A landmark 192-nation climate conference has opened in Copenhagen with
calls for urgent action in drawing up a battle plan to fight global
Over the next 12 days, delegates to the U.N. Framework Convention on
Climate Change will negotiate to reduce carbon gas emissions and build
a mechanism to fund anti-pollution measures in poor countries.
In Copenhagen, conference host and Danish Prime Minister Lars Lokke
Rasmussen told delegates momentum was building for a global pact to
replace the Kyoto Protocol, which expires in 2012. He said more than
100 world leaders, including U.S. President Barack Obama, will join the
conference late next week.
The head of the U.N. panel of climate scientists, Rajendra Pachaurai,
said international action is needed to reduce instances of cyclones,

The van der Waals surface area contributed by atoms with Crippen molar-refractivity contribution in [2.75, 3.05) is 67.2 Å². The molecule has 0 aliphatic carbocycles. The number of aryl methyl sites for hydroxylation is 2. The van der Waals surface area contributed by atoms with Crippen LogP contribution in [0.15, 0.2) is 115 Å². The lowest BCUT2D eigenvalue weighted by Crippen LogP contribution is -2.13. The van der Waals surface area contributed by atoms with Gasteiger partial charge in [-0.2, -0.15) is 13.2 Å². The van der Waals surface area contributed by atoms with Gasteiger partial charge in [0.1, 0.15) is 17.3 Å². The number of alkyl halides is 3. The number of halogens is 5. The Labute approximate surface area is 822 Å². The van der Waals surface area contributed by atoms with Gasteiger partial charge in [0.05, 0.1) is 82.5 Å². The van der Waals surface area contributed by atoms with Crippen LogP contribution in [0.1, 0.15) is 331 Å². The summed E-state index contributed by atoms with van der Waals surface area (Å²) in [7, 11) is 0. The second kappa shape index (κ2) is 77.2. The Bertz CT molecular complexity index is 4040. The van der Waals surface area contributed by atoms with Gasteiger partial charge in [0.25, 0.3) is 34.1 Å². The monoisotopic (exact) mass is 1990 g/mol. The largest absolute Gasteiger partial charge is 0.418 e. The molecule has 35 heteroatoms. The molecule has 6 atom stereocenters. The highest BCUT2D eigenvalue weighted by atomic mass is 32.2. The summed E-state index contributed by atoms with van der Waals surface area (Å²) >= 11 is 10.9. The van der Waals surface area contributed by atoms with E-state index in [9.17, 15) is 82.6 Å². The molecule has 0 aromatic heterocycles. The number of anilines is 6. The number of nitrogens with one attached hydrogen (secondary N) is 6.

heatwaves, and coastal flooding and drought.
United Nations climate chief Yvo de Boer, in an opening address, said
the "time has come to deliver," after two years of talks on replacing
the Kyoto Protocol.
Pre-summit negotiations have highlighted a rift between rich nations
and developing economies over the size of emission cuts and how much
aid should be provided to poor countries.
In calling for deeper cuts by rich countries, developing nations argue
that they are the most vulnerable to global warming, yet the least
responsible for the atmospheric carbon buildup that causes it.
Scientists say global carbon gas emissions must be reduced by 25 to 40
percent from 1990 levels in the next decade to control rising
temperatures. The European Union has pledged 20 percent cuts, more if
other nations agree.
China has proposed a complex plan for reducing its emissions from 2005 levels, while India has offered a 20 to 25 percent cut.
U.S. President Barack Obama, who is awaiting congressional action
regulating carbon emissions, has made a provisional offer for a 17
percent reduction from 2005 levels.